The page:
In the Tibetan Buddhist tradition, the practice of training one's mind to be clearer and more compassionate by studying and meditating on 59 short aphorisms from the Buddha's teachings is called Lojong.
Number 21 on the Lojong list: "Approach every situation with a joyful mind."
If Jeff Bridges hadn't chosen to self-title his new album of "blues and country hymns," he might have called it "A Joyful Mind."
Bridges, 61, the Oscar-winning actor best known for playing the iconic character Jeffrey "The Dude" Lebowski in Joel and Ethan Coen's 1998 cult classic, "The Big Lebowski," released the 10-song album earlier this week.
Produced by T-Bone Burnett, a longtime collaborator of the Coen brothers and a friend of Bridges for 30 years, the album is tender, groovy and soulful. To borrow a line from the Bible, Bridges' album makes a decidedly "joyful noise."
"Music for me is like a weed that just keeps springing up," Bridges says in a video trailer for the album. "No matter how thick the concrete is it somehow manages to eke its way toward the light. I've been doing music since I was a young teen and man, I'm really digging the way the weed popped through this concrete."
Born into an acting family -- he is the youngest son of Dorothy and the legendary Lloyd Bridges -- Bridges began acting when he was 6 months old. He calls making movies "a wonderful spiritual playground."
About a decade ago, Bridges began meditating and studying Buddhism. While he doesn't call himself a Buddhist, he told the Buddhist magazine Tricycle that he is a "Buddhistly bent guy" who also has "a lot of Christian input, too."
That label -- one of the most creative I've heard since the director Harold Ramis told me a few years back that he was "Buddh-ISH" -- even makes an appearance on new album in the song, "Tumbling Vine," which Bridges wrote:
Here is the freedom
I have been sent
I'm buddhistly bent
In the 2010 Tricycle interview, Bridges cited a second slogan from his Lojong practice: "Of the two witnesses, hold true to the principal one."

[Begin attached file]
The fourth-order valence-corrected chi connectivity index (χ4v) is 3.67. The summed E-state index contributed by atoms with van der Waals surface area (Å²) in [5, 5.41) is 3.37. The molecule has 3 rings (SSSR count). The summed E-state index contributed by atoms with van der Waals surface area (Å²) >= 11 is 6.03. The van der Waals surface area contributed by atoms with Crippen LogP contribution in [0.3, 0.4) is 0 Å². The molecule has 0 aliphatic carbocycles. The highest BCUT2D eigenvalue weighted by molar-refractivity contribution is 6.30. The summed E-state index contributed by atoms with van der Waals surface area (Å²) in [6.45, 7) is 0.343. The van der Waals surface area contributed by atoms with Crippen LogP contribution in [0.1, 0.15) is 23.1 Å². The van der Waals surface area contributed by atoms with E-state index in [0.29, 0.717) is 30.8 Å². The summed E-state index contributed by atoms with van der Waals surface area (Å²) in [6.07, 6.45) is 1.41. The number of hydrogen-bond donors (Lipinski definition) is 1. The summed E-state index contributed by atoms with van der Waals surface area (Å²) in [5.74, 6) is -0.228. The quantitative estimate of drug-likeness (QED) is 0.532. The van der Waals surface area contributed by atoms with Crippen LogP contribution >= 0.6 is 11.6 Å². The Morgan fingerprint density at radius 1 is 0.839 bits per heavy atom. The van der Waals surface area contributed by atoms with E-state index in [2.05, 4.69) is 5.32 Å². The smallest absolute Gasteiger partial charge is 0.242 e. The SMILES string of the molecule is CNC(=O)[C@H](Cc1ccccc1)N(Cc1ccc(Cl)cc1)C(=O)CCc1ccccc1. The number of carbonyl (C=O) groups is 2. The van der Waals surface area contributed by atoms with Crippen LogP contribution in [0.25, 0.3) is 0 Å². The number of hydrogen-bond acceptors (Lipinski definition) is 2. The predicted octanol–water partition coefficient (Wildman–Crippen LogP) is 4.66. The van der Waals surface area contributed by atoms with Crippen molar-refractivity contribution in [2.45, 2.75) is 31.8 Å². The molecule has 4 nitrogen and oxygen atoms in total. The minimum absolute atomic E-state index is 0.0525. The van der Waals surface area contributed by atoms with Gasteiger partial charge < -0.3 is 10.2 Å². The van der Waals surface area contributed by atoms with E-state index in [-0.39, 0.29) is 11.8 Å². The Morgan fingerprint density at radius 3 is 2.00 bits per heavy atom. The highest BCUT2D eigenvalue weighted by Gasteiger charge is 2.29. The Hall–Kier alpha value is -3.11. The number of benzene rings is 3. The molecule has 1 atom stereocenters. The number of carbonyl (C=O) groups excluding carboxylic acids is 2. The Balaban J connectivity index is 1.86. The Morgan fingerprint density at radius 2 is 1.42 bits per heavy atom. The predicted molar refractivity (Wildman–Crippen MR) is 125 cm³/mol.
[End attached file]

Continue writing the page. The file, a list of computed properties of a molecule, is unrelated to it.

Bridges explained the meaning of the second aphorism this way: "Always be true to your own perception. Your own self is your main teacher. I have a lot of different feelings about my laziness. Sometimes I enjoy it. Kind of like the Dude."
Ah yes. The Dude.
A character so indelible and spiritually intriguing that an actual religion was founded to celebrate his "path." Dudeism (or the Church of the Latter-day Dude if you're not into the whole brevity thing), has ordained more than 120,000 "priests" worldwide and its founders recently published "The Abide Guide," a kind of Bible for the deeply casual set.
With Bridges' new album -- he released his first, Be Here Soon, in 2000 and performed several songs on the soundtrack of "Crazy Heart," the film for which he won an Oscar -- Dudeists have music to go along with their scriptures. (Could a Dudeist liturgy, a la the so-called "U2charists," which incorporated U2's music into Christian worship services, be on the horizon as well?)
In the up-tempo, beautifully lyrical opening track, "What A Little Bit of Love Can Do," Bridges, with his collaborator from the "Crazy Heart" soundtrack, Ryan Bingham, singing harmony, says:
I know that you've been feelin' down and blue
But there ain't nothin' really wrong with you
You just need a little tendin' to
Let me show you what a little bit of love can do
"What a Little Bit of Love Can Do" is one of those magical love songs that can be about many different kinds of relationships, depending on who's listening. At first listen, I got a little choked up, hearing it as the voice of someone who knows exactly who I am and loves me anyway.
Someone like God.
The ethereal-sounding "Falling Short," which Bridges wrote and where he is joined by the idiosyncratic loveliness of singer-songwriter Sam Phillips on backup vocals, Bridges seems to reflect -- existentially, spiritually -- on his extraordinary life:
And in my wondering do I answer why
To make a space -- bushwhack a path --
Leave a sign -- dodge the wrath
Of myself and leave the math to God
Over the slow, country groove of "Maybe I Missed the Point," written by John Goodwin, who Bridges describes as his oldest friend (the two men have known each other since grade school), Bridges lists his faults in a way that recalls the Anglican prayer for forgiveness of things done and said -- or left undone and unsaid:
I know somebody whose life is tough.
I help a little, but it isn't enough
Cuz I go an' spend money on stupid stuff
When I know he's strugglin' to stay above.
And I have so many chances to be
The hero I believe's inside of me
But I get busy and I get distracted
And I do nothing when I could've acted
Bridges draws his self-titled album to a close with a simple, rolling waltz also written by Goodwin called "The Quest." A contemplative yet ultimately hopeful tune that is perfectly fit for Bridge's warmly inviting baritone voice, the song made me yearn for a road trip through the countryside where I could have a good, long think.
My memories will stay but my body must go
Back to the thunder, the rock and the wheel
And the truth about love only time will reveal
And I've just been forgiven and I'm all confessed
So I've got to get back to the quest
I don't know about you, but I take comfort in that, knowing he's out there -- the Dude, takin' it easy for the rest of us. Keeping his mind joyful (and limber).
Godspeed and Namaste, Mr. Bridges, and thanks for the righteous tunes.
A version of this column first appeared via Religion News Service.
Cathleen Falsani is the author of 'The Dude Abides: The Gospel According to the Coen Brothers' and the forthcoming 'Belieber!: Fame, Faith and the Heart of Justin Bieber' (Worthy, Sept. 2011).